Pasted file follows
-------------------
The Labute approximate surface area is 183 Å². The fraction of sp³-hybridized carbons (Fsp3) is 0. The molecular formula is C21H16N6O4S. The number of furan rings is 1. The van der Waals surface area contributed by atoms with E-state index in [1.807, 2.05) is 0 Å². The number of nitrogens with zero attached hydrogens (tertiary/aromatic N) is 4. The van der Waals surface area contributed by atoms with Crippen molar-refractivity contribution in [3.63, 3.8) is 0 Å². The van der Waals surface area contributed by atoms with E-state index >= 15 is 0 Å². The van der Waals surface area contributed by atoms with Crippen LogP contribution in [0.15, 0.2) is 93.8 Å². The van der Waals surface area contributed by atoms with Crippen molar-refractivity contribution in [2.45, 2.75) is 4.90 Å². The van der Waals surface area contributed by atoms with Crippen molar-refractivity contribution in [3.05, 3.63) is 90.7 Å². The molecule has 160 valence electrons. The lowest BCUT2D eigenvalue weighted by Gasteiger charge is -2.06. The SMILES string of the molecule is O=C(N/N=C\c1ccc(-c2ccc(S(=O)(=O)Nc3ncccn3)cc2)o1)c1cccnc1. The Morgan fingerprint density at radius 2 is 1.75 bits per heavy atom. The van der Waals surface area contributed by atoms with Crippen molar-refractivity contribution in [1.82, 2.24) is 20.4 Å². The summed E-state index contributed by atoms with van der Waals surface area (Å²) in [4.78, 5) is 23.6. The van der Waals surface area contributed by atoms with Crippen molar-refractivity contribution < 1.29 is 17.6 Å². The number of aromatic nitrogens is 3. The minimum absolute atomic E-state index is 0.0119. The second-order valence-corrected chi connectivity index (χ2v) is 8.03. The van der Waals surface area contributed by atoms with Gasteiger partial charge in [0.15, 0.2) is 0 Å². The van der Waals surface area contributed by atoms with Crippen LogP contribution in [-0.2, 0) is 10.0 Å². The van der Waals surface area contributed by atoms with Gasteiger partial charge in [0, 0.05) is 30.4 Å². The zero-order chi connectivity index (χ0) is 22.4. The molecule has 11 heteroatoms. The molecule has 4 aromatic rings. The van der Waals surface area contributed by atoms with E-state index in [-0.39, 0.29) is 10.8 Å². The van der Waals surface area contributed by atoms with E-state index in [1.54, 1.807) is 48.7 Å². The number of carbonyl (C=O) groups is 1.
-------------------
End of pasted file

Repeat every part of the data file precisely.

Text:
The Labute approximate surface area is 183 Å². The fraction of sp³-hybridized carbons (Fsp3) is 0. The molecular formula is C21H16N6O4S. The number of furan rings is 1. The van der Waals surface area contributed by atoms with E-state index in [1.807, 2.05) is 0 Å². The number of nitrogens with zero attached hydrogens (tertiary/aromatic N) is 4. The van der Waals surface area contributed by atoms with Crippen molar-refractivity contribution in [3.63, 3.8) is 0 Å². The van der Waals surface area contributed by atoms with E-state index >= 15 is 0 Å². The van der Waals surface area contributed by atoms with Crippen LogP contribution in [0.15, 0.2) is 93.8 Å². The van der Waals surface area contributed by atoms with Crippen molar-refractivity contribution in [2.45, 2.75) is 4.90 Å². The van der Waals surface area contributed by atoms with Crippen molar-refractivity contribution in [3.05, 3.63) is 90.7 Å². The molecule has 160 valence electrons. The lowest BCUT2D eigenvalue weighted by Gasteiger charge is -2.06. The SMILES string of the molecule is O=C(N/N=C\c1ccc(-c2ccc(S(=O)(=O)Nc3ncccn3)cc2)o1)c1cccnc1. The Morgan fingerprint density at radius 2 is 1.75 bits per heavy atom. The van der Waals surface area contributed by atoms with Crippen molar-refractivity contribution in [1.82, 2.24) is 20.4 Å². The summed E-state index contributed by atoms with van der Waals surface area (Å²) in [4.78, 5) is 23.6. The van der Waals surface area contributed by atoms with Crippen molar-refractivity contribution < 1.29 is 17.6 Å². The number of aromatic nitrogens is 3. The minimum absolute atomic E-state index is 0.0119. The second-order valence-corrected chi connectivity index (χ2v) is 8.03. The van der Waals surface area contributed by atoms with Gasteiger partial charge in [0.15, 0.2) is 0 Å². The van der Waals surface area contributed by atoms with Crippen LogP contribution in [-0.2, 0) is 10.0 Å². The van der Waals surface area contributed by atoms with Gasteiger partial charge in [0, 0.05) is 30.4 Å². The zero-order chi connectivity index (χ0) is 22.4. The molecule has 11 heteroatoms. The molecule has 4 aromatic rings. The van der Waals surface area contributed by atoms with E-state index in [-0.39, 0.29) is 10.8 Å². The van der Waals surface area contributed by atoms with E-state index in [1.54, 1.807) is 48.7 Å². The number of carbonyl (C=O) groups is 1.